UK expert to lead inquiry into CervicalCheck screenings

Minister for Health Simon Harris has said he will appointa UK-based medical expert and a gynaecologist from abroad to head up the scoping inquiry into the CervicalCheck controversy.

This individual, who is due to arrive in Ireland today, will produce a progress report early in June, before reporting to the minister at the end of the month - writes rte.ie

Speaking on his way into a Cabinet meeting, Mr Harris also said he briefed Vicky Phelan on the issue last night and told her she would be hearing from the person heading up the inquiry this week.

He said that the non-disclosure of information in clinical audits, the labs that are being used to screen smear tests and Ms Phelan's case were among the issues to be examined by the scoping inquiry.

Ms Phelan, a Limerick mother-of-two, was diagnosed with cancer three years after her smear test results of 2011 were incorrectly reported as clear. She now has terminal cancer.

More than 200 other women diagnosed with cancer may have missed out on earlier medical intervention and were not told about the clinical audit.

When asked about Health Service Executive Director General Tony O'Brien, Mr Harris said Mr O'Brien has only a "few short weeks" left as head of the HSE and he was best placed to help provide answers about the controversy.

Mr Harris also pledged whatever resources necessary to deal with the volume of calls to the CervicalCheck helpline, as around 11,000 women have so farbeen in contact with the service.

The minister saidthat because the calls were effectively clinical consultations it was not a speedy process, but it was a thorough one.

When asked about Health Service Executive Director General Tony O'Brien, Mr Harris said Mr O'Brien has only a "few short weeks" left as head of the HSE and he was best placed to help provide answers about the controversy.

Mr Harris also pledged whatever resources necessary to deal with the volume of calls to the CervicalCheck helpline, as around 11,000 women have so farbeen in contact with the service.

The minister saidthat because the calls were effectively clinical consultations it was not a speedy process, but it was a thorough one.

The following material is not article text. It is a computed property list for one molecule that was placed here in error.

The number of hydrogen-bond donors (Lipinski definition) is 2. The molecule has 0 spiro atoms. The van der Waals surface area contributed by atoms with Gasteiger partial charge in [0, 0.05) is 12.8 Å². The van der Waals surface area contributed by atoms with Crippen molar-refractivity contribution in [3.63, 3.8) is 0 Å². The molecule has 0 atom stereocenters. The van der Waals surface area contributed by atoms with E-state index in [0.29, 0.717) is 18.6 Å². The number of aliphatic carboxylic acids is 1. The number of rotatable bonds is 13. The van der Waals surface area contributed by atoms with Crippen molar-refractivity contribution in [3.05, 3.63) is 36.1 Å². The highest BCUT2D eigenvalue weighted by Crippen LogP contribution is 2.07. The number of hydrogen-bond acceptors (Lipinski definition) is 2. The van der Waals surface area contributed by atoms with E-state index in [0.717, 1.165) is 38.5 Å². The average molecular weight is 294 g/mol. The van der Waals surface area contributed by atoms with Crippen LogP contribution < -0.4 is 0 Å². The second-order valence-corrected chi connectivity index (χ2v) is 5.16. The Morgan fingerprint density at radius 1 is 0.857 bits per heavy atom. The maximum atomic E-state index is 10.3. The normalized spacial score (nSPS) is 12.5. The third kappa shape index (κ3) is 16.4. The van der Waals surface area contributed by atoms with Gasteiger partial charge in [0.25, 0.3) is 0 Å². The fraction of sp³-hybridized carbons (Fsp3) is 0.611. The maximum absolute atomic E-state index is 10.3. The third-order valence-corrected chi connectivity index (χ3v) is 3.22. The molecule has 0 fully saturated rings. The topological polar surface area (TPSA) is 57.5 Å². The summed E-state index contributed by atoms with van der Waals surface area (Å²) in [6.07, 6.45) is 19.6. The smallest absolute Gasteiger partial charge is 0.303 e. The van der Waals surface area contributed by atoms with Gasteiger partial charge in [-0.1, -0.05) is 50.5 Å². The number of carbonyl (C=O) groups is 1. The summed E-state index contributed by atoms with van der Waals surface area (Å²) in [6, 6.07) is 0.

Read more Nearly 5,000 women still waiting for call back over CervicalCheck What is the CervicalCheck controversy about?

Mr Harris also said he would also ask permission from Cabinet to draft a bill in relation to mandatory open disclosure, which he said was a priority piece of legislation for him.

He said he hoped that with the co-operation of the Opposition such legislation could be passed quickly.

Meanwhile Sinn Féin has been told by the Ceann Comhairle that their no-confidence motion in Mr O'Brien is out of order.

The party is challenging it but the decision is likely to stand.

Separately today, the State Claims Agency will answer questions at the Oireachtas Finance Committee on its role in Ms Phelan's case and around ten other legal actions.

A solicitor practising in the area of medical negligence has said she hopes that the agency's director will tell the committee that he is acting on a request made by the Taoiseach that all claims similar to that of Ms Phelan's will not be contested.

Speaking on RTÉ's Morning Ireland, Caoimhe Haughey said victims and their families need the assurance that their cases will be settled quickly and without further legal action.

She added that it was imperative that the HSE and the State Claims Agency come together to make a public statement assuring patients and next-of-kin that all information they require will be released without any wrangling.

Ms Haughey said she would not be surprised if there were more than ten cases being contested and she expected there would be more revelations in relation to the CervicalCheck controversy.

CervicalCheck helpline 1800 45 45 55

Additional reporting by Fergal Bowers andMícheál Lehane

Read more news of Dublin on our site.

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